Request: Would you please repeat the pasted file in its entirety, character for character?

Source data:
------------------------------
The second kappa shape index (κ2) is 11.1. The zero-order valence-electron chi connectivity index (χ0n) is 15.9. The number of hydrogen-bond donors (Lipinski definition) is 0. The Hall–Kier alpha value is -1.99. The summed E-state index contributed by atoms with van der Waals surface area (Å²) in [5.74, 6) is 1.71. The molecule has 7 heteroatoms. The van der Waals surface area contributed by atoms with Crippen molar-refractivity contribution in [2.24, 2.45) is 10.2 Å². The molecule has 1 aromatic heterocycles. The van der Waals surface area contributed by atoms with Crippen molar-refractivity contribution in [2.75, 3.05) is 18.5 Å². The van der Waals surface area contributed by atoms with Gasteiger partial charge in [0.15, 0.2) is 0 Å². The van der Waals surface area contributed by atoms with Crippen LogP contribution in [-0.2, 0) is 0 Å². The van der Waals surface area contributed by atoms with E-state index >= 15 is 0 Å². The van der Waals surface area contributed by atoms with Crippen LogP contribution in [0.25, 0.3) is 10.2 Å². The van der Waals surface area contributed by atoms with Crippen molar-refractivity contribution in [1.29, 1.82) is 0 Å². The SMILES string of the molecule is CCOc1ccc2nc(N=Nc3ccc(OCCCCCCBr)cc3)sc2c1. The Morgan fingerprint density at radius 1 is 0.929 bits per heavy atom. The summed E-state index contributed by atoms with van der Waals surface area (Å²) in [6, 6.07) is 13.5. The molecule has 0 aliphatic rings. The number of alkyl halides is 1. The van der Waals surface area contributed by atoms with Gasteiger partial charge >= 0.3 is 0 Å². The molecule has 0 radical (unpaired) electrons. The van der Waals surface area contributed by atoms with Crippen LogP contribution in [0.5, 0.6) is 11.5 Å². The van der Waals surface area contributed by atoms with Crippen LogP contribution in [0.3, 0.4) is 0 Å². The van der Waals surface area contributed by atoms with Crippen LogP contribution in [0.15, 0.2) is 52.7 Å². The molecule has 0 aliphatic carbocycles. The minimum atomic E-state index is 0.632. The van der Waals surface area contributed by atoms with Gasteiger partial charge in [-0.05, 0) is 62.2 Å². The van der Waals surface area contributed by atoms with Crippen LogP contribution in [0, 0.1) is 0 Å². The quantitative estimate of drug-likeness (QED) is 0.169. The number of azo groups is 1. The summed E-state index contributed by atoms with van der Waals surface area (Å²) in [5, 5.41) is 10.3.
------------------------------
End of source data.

The second kappa shape index (κ2) is 11.1. The zero-order valence-electron chi connectivity index (χ0n) is 15.9. The number of hydrogen-bond donors (Lipinski definition) is 0. The Hall–Kier alpha value is -1.99. The summed E-state index contributed by atoms with van der Waals surface area (Å²) in [5.74, 6) is 1.71. The molecule has 7 heteroatoms. The van der Waals surface area contributed by atoms with Crippen molar-refractivity contribution in [2.24, 2.45) is 10.2 Å². The molecule has 1 aromatic heterocycles. The van der Waals surface area contributed by atoms with Crippen molar-refractivity contribution in [2.75, 3.05) is 18.5 Å². The van der Waals surface area contributed by atoms with Gasteiger partial charge in [0.15, 0.2) is 0 Å². The van der Waals surface area contributed by atoms with Crippen LogP contribution in [-0.2, 0) is 0 Å². The van der Waals surface area contributed by atoms with E-state index >= 15 is 0 Å². The van der Waals surface area contributed by atoms with Crippen LogP contribution in [0.25, 0.3) is 10.2 Å². The van der Waals surface area contributed by atoms with Crippen molar-refractivity contribution in [1.29, 1.82) is 0 Å². The SMILES string of the molecule is CCOc1ccc2nc(N=Nc3ccc(OCCCCCCBr)cc3)sc2c1. The Morgan fingerprint density at radius 1 is 0.929 bits per heavy atom. The summed E-state index contributed by atoms with van der Waals surface area (Å²) in [6, 6.07) is 13.5. The molecule has 0 aliphatic rings. The number of alkyl halides is 1. The van der Waals surface area contributed by atoms with Gasteiger partial charge >= 0.3 is 0 Å². The molecule has 0 radical (unpaired) electrons. The van der Waals surface area contributed by atoms with Crippen LogP contribution in [0.5, 0.6) is 11.5 Å². The van der Waals surface area contributed by atoms with Crippen LogP contribution in [0.3, 0.4) is 0 Å². The van der Waals surface area contributed by atoms with Crippen LogP contribution in [0.15, 0.2) is 52.7 Å². The molecule has 0 aliphatic carbocycles. The minimum atomic E-state index is 0.632. The van der Waals surface area contributed by atoms with Gasteiger partial charge in [-0.05, 0) is 62.2 Å². The van der Waals surface area contributed by atoms with Crippen LogP contribution in [0, 0.1) is 0 Å². The quantitative estimate of drug-likeness (QED) is 0.169. The number of azo groups is 1. The summed E-state index contributed by atoms with van der Waals surface area (Å²) in [5, 5.41) is 10.3.